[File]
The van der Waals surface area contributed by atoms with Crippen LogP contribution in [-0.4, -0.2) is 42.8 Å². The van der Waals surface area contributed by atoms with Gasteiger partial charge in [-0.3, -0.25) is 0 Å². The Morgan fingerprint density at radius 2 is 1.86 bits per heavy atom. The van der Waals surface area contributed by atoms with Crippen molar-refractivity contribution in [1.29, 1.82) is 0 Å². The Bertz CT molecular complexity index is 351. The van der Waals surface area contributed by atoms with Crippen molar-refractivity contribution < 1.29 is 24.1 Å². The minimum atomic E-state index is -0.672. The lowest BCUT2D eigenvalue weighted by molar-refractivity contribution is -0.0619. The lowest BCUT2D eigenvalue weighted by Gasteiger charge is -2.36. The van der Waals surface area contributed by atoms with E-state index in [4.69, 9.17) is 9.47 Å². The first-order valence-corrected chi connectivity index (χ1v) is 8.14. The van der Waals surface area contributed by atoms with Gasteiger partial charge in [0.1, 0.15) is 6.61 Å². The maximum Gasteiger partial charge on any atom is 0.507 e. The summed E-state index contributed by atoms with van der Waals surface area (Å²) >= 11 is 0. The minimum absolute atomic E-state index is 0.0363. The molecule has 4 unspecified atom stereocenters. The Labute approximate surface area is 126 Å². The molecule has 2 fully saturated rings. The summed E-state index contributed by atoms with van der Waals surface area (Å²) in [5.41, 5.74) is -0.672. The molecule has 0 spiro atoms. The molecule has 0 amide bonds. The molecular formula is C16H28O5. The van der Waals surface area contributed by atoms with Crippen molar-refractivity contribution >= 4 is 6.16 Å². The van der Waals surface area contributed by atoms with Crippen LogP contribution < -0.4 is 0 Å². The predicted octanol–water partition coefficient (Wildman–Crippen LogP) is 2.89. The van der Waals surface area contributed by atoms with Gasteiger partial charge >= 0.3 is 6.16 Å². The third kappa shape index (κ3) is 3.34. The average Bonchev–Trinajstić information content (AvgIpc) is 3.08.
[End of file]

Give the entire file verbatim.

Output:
The van der Waals surface area contributed by atoms with Crippen LogP contribution in [-0.4, -0.2) is 42.8 Å². The van der Waals surface area contributed by atoms with Gasteiger partial charge in [-0.3, -0.25) is 0 Å². The Morgan fingerprint density at radius 2 is 1.86 bits per heavy atom. The van der Waals surface area contributed by atoms with Crippen molar-refractivity contribution in [1.29, 1.82) is 0 Å². The Bertz CT molecular complexity index is 351. The van der Waals surface area contributed by atoms with Crippen molar-refractivity contribution < 1.29 is 24.1 Å². The minimum atomic E-state index is -0.672. The lowest BCUT2D eigenvalue weighted by molar-refractivity contribution is -0.0619. The lowest BCUT2D eigenvalue weighted by Gasteiger charge is -2.36. The van der Waals surface area contributed by atoms with E-state index in [4.69, 9.17) is 9.47 Å². The first-order valence-corrected chi connectivity index (χ1v) is 8.14. The van der Waals surface area contributed by atoms with Gasteiger partial charge in [0.1, 0.15) is 6.61 Å². The maximum Gasteiger partial charge on any atom is 0.507 e. The summed E-state index contributed by atoms with van der Waals surface area (Å²) >= 11 is 0. The minimum absolute atomic E-state index is 0.0363. The molecule has 4 unspecified atom stereocenters. The Labute approximate surface area is 126 Å². The molecule has 2 fully saturated rings. The summed E-state index contributed by atoms with van der Waals surface area (Å²) in [5.41, 5.74) is -0.672. The molecule has 0 spiro atoms. The molecule has 0 amide bonds. The molecular formula is C16H28O5. The van der Waals surface area contributed by atoms with Crippen molar-refractivity contribution >= 4 is 6.16 Å². The van der Waals surface area contributed by atoms with Crippen LogP contribution < -0.4 is 0 Å². The predicted octanol–water partition coefficient (Wildman–Crippen LogP) is 2.89. The van der Waals surface area contributed by atoms with Gasteiger partial charge >= 0.3 is 6.16 Å². The third kappa shape index (κ3) is 3.34. The average Bonchev–Trinajstić information content (AvgIpc) is 3.08.